Biebuyck is already ready for collectors to get upset about the new Skipperera, which is more of an homage to the original watch than a faithful one-to-one production. The watch maintains the original’s distinguishing vibrancy, and the pops of orange, green, and teal burst with even more satisfying color on the 2023 version. Even the blue takes on a depths-of-the-ocean pitch that amps up the contrast with the colorful subregisters. Still: “I can already see the comments,” Biebuyck said warily.
So, what are they going to say? “They’re going to complain about the running seconds [the subdial at 6 o’clock], they’re gonna complain about the ‘Skipper’ on the dial, they’re probably going to complain about the date, they’re going to complain about the Tag Heuer logo, which they always do,” said Biebuyck. But he understands that making a watch in 2023 is about doing more than appeasing the small but vocal minority. Collectors, he says, love to be able to read the date on their watch, for instance. (The vocal minority believes this window clunks up the dial.) In my opinion, if there’s one reasonable gripe, it’s that the third subregister at 6 o’clock is one ingredient too many. The reasoning for it is technical: the movement inside the watch has to have three subdials. “The hash marks look a little bit fussy,” Stein said. OK, that’s enough nerdy stuff.
The Skipper isn’t just a cool and unique watch—it’s also massively important in the history of Tag Heuer. The watch laid the foundation for Heuer to push into other aquatic endeavors like diving. And when Heuer became Tag Heuer in the mid-’80s, the company leaned on its dive watch collection at the time (the Series 2000) to rebuild the business. “The mental thing is in ‘87, we turn over $30 million and in 1996 we’re turning over $500 million, and we’re super profitable,” says Biebuyck. “It’s funny—from an acorn grows an oak.”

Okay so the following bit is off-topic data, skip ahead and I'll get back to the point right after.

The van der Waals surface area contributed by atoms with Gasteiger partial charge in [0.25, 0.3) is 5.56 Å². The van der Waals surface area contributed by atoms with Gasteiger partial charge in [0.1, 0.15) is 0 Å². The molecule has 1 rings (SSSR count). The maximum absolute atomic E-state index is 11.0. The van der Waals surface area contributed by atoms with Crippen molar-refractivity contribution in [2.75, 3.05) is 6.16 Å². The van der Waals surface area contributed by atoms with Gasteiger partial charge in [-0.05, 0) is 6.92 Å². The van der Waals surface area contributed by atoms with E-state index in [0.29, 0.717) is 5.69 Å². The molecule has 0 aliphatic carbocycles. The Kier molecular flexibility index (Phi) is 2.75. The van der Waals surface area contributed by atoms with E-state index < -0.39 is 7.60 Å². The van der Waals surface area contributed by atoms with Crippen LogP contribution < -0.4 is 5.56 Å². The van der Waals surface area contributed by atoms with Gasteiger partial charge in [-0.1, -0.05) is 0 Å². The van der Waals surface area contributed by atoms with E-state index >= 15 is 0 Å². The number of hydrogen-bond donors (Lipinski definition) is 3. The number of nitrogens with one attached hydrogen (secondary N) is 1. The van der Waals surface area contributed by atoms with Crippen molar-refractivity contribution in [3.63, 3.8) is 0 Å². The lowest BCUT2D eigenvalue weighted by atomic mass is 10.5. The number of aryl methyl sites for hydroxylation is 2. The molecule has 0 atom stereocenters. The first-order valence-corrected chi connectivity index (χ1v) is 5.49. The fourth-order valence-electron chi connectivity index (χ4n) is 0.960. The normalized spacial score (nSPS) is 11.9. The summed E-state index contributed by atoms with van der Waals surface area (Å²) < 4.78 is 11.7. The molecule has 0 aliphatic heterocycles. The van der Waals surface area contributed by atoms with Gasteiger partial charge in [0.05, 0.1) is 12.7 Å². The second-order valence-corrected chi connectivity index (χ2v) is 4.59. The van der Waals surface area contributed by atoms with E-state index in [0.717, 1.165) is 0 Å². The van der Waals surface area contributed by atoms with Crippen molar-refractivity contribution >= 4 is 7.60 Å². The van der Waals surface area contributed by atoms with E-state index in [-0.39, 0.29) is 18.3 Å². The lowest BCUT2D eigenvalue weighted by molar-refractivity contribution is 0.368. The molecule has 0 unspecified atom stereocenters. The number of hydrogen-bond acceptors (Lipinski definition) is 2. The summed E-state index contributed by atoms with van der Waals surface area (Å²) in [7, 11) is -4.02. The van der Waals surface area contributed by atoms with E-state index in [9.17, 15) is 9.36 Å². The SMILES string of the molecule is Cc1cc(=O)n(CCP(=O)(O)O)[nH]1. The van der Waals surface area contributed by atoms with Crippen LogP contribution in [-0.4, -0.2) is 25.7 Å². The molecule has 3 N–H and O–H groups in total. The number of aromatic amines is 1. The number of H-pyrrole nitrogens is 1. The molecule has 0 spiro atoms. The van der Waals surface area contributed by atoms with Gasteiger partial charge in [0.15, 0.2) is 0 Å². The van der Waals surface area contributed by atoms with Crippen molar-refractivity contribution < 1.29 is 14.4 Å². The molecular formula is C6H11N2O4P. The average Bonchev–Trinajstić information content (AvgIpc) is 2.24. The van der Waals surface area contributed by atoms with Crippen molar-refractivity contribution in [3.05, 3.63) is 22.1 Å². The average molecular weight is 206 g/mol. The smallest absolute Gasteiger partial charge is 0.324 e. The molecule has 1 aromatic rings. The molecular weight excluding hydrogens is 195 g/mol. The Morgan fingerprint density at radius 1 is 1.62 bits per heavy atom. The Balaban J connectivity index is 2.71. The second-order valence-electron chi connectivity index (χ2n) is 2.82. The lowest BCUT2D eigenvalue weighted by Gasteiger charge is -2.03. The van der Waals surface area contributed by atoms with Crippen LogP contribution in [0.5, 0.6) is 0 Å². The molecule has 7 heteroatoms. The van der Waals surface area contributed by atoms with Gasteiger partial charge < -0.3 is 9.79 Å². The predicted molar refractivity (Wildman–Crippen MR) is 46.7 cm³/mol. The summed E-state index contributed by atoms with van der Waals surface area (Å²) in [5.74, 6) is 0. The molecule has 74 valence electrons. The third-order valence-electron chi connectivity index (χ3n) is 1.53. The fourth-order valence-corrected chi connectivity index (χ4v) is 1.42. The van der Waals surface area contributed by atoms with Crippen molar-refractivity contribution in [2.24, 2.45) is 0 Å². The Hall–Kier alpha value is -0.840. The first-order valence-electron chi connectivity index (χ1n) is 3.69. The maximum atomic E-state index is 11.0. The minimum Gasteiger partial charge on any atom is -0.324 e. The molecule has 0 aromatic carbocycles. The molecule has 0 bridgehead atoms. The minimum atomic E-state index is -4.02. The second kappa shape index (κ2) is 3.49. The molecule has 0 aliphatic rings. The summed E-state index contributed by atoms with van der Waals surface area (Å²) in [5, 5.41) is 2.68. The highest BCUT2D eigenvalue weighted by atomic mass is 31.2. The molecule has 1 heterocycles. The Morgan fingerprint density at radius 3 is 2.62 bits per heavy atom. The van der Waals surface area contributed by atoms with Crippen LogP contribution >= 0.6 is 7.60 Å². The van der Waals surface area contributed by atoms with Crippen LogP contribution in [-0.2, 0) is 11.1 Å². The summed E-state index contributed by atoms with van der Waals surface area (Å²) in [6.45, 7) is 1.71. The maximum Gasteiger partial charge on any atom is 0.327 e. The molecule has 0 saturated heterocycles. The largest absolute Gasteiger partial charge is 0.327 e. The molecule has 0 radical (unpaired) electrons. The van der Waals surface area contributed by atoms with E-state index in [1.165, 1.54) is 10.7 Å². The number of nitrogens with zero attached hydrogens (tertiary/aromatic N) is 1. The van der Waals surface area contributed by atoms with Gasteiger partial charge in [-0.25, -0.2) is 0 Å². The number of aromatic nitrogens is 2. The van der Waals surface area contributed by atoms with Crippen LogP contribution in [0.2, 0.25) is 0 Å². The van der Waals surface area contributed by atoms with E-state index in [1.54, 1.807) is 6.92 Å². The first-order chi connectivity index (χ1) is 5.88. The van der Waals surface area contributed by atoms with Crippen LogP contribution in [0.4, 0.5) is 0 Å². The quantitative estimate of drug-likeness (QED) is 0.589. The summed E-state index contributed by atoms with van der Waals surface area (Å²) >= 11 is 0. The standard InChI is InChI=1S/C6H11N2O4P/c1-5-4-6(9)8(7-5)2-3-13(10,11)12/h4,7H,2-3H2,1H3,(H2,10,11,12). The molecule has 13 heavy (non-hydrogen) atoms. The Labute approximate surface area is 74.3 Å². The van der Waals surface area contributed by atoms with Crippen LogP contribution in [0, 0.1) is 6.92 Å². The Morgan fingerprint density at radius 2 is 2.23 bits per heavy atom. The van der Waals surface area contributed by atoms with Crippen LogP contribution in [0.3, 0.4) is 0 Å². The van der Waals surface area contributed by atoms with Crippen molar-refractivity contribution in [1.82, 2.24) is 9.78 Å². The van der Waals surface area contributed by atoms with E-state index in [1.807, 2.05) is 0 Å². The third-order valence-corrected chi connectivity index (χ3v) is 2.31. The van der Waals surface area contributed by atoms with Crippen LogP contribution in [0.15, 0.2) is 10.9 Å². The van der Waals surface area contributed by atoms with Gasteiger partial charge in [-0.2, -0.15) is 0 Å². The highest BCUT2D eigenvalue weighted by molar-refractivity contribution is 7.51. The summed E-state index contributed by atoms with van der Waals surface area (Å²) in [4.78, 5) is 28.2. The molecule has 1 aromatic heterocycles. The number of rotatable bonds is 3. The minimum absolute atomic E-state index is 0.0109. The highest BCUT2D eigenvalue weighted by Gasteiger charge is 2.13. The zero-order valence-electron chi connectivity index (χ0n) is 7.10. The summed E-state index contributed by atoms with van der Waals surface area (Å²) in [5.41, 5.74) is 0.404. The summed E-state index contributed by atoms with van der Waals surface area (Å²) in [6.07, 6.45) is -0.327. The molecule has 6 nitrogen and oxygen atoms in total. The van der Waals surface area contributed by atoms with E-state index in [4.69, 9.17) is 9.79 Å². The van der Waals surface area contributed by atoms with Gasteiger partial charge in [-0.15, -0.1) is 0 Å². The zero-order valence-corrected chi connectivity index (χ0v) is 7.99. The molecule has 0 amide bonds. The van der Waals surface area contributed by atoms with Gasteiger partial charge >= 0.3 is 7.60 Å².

The release of the Skipperera only fans the flames on the Carrera, which I’ve already described as the hottest watch of 2023. It’s the 60th anniversary of the brand’s flagship racing model and Tag’s gone all out to celebrate. The year started with a reproduction of a beloved panda-dial model from the ‘60s. At Watches & Wonders, Tag innovated on the watch by bringing back a case style from the ‘70s known as the “glassbox,” which gets its name from the large sapphire crystal that curves over the dial and excises the bezel (the ring that usually sits on top of the crystal). The new Skipperera also adopts the Glassbox style, which should be a foundational move for Tag moving forward. This is the best modern update to the Skipperera, in my opinion. I got to try the Glassbox on in Geneva in March, and removing the bezel really makes for a nice, svelte watch.
The Skipperera will be a guaranteed hit for Tag. The watch is a tribute to one of the most beloved and coveted watches in the brand’s lineage. It comes with a bold colorway that’s going to jive perfectly with collectors’ more adventurous tastes in 2023. And the watch has historical heft to boot. “This is a watch that will be very popular,” Stein said. Best of all: this is not a limited-edition. The Skipper is going in the permanent catalog, meaning that even as the fire continues to blaze on the hottest watch of the year, it won’t be out of reach.
The Tag Heuer Carrera Skipper is available now for $6,750.
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Exclusive: Tag Heuer Is Reviving One of Its Rarest, Most Beloved Watches